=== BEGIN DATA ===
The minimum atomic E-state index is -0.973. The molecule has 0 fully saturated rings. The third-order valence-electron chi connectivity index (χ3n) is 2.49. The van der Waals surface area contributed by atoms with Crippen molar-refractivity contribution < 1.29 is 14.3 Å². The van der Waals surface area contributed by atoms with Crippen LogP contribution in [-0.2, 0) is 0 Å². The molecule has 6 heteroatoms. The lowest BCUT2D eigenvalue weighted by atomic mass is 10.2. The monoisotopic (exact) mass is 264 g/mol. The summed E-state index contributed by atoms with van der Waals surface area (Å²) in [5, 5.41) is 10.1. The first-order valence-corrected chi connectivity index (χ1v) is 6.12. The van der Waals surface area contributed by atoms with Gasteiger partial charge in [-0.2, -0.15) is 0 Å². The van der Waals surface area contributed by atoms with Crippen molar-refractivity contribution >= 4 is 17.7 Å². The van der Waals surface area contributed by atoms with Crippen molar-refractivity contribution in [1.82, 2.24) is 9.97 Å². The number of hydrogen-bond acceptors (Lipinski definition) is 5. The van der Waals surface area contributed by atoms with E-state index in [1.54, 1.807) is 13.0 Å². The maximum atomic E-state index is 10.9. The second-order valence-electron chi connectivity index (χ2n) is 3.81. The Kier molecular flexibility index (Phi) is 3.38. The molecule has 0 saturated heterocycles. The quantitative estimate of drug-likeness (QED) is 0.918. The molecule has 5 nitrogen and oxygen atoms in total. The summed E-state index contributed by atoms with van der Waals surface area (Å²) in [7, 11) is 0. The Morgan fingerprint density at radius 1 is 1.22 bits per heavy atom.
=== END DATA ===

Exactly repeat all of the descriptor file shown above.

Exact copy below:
The minimum atomic E-state index is -0.973. The molecule has 0 fully saturated rings. The third-order valence-electron chi connectivity index (χ3n) is 2.49. The van der Waals surface area contributed by atoms with Crippen molar-refractivity contribution < 1.29 is 14.3 Å². The van der Waals surface area contributed by atoms with Crippen LogP contribution in [-0.2, 0) is 0 Å². The molecule has 6 heteroatoms. The lowest BCUT2D eigenvalue weighted by atomic mass is 10.2. The monoisotopic (exact) mass is 264 g/mol. The summed E-state index contributed by atoms with van der Waals surface area (Å²) in [5, 5.41) is 10.1. The first-order valence-corrected chi connectivity index (χ1v) is 6.12. The van der Waals surface area contributed by atoms with Gasteiger partial charge in [-0.2, -0.15) is 0 Å². The van der Waals surface area contributed by atoms with Crippen molar-refractivity contribution >= 4 is 17.7 Å². The van der Waals surface area contributed by atoms with Crippen molar-refractivity contribution in [1.82, 2.24) is 9.97 Å². The number of hydrogen-bond acceptors (Lipinski definition) is 5. The van der Waals surface area contributed by atoms with E-state index in [1.54, 1.807) is 13.0 Å². The maximum atomic E-state index is 10.9. The second-order valence-electron chi connectivity index (χ2n) is 3.81. The Kier molecular flexibility index (Phi) is 3.38. The molecule has 0 saturated heterocycles. The quantitative estimate of drug-likeness (QED) is 0.918. The molecule has 5 nitrogen and oxygen atoms in total. The summed E-state index contributed by atoms with van der Waals surface area (Å²) in [7, 11) is 0. The Morgan fingerprint density at radius 1 is 1.22 bits per heavy atom.